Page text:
A year ago, the University of Maine athletic program was solid. It had a view from the mountaintop, the peak of intercollegiate athletics. Today, it is listing and the perspective is downhill, the result of repeated gaffs and administrative oversights, the most recent episode: the inexcusable overscheduling that disqualified the successful women’s basketball team.
Last week, the alumni mood was turning ugly. Phone callers were demanding the head of Athletic Director Mike Ploszek. UM President Fred Hutchinson responded Friday with a damage-control plan that affirms his confidence in the athletic director but applies pressure on Ploszek to produce both an explanation and a prescription for now chronic compliance problems.
Perhaps most importantly, President Hutchinson bought time for the players on the women’s basketball team, the victims in an absurd scenario in which they were punished with disqualification from the North Atlantic Conference tournament because they were scheduled to play one more game than regulations allowed.
A cooling-off period can’t alter the facts — university officials failed the school and the team by exceeding the game limit — but it offers the people who run the NAC an opportunity to reflect on their responsibility to exercise judgment in the interest of the conference, the sport and the athletes. In its treatment of the UM women, penalizing them for a game they had yet to play, the conference looks bad, too.
Hutchinson had a tough call. In placing his priority on not aggravating a painful situation, his response is not completely satisfying.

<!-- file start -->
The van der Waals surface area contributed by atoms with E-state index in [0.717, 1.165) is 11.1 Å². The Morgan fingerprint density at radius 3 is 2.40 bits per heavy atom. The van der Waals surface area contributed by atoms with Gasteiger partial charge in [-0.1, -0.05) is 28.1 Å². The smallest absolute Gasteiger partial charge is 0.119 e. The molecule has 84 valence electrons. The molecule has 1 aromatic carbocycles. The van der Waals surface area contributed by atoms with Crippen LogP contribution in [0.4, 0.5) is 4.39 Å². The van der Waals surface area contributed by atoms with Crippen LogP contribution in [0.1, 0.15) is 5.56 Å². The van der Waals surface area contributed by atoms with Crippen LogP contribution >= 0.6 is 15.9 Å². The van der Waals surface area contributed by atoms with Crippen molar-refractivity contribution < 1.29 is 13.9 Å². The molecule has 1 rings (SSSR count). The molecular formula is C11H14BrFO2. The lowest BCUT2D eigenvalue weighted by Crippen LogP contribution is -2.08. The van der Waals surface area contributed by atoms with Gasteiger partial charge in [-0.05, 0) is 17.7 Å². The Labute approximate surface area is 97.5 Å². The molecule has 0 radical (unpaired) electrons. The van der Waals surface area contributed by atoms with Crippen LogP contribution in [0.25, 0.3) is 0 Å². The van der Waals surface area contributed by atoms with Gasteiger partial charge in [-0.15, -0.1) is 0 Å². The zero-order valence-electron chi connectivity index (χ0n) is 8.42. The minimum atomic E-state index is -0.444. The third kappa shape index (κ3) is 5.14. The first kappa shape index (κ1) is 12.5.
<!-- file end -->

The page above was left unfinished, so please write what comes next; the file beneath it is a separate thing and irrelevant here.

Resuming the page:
In his favor, he did not intercede personally in behalf of the women’s team. This would have increased the visibility of the issue, magnified its importance, depleted the stock of presidential cache and put added pressure on the NAC.
Less convincing was his decision not to allow someone else from within the extended university community, but outside the athletic department, to investigate the compliance problems.
Ploszek has been doing a good job under adverse circumstances, and deserves an opportunity to put the department in order, but a report from someone out of the orbit of UM athletics would have added credibility. A third party might find, as many, including the president, appear to suspect, that UM has cut too deeply into athletic administration. UM probably needs to restructure its compliance component, which operates on two levels, one administrative and political and the other clerical. But these conclusions would carry more clout coming from someone other than the athletic director.
There also is a clear sense that UM underestimated the negative consequences of success. The spotlight that shines on accomplishment also illuminates student files, recruiting done on the ragged edge and administrative oversights. The system — competitive schools and regulatory boards — is less forgiving of winners.